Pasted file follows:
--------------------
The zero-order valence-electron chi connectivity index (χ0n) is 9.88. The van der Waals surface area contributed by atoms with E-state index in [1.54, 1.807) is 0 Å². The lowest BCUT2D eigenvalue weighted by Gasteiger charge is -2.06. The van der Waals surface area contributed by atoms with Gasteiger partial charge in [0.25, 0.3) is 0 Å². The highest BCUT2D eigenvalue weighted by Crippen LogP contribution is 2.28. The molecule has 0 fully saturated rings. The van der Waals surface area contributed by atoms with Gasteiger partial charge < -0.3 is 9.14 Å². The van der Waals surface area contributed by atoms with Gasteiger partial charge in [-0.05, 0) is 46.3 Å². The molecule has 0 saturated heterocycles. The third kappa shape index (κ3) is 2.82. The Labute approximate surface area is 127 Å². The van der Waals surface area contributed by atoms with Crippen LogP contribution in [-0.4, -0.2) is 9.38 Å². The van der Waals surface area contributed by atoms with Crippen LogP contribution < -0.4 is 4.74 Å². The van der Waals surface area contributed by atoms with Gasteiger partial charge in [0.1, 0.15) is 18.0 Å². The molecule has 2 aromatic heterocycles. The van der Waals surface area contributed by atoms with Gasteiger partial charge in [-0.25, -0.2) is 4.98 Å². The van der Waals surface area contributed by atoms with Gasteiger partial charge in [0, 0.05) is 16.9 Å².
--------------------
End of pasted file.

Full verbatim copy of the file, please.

The zero-order valence-electron chi connectivity index (χ0n) is 9.88. The van der Waals surface area contributed by atoms with E-state index in [1.54, 1.807) is 0 Å². The lowest BCUT2D eigenvalue weighted by Gasteiger charge is -2.06. The van der Waals surface area contributed by atoms with Gasteiger partial charge in [0.25, 0.3) is 0 Å². The highest BCUT2D eigenvalue weighted by Crippen LogP contribution is 2.28. The molecule has 0 fully saturated rings. The van der Waals surface area contributed by atoms with Gasteiger partial charge < -0.3 is 9.14 Å². The van der Waals surface area contributed by atoms with Gasteiger partial charge in [-0.05, 0) is 46.3 Å². The molecule has 0 saturated heterocycles. The third kappa shape index (κ3) is 2.82. The Labute approximate surface area is 127 Å². The van der Waals surface area contributed by atoms with Crippen LogP contribution in [-0.4, -0.2) is 9.38 Å². The van der Waals surface area contributed by atoms with Crippen LogP contribution < -0.4 is 4.74 Å². The van der Waals surface area contributed by atoms with Gasteiger partial charge in [0.1, 0.15) is 18.0 Å². The molecule has 2 aromatic heterocycles. The van der Waals surface area contributed by atoms with Gasteiger partial charge in [-0.25, -0.2) is 4.98 Å². The van der Waals surface area contributed by atoms with Gasteiger partial charge in [0, 0.05) is 16.9 Å².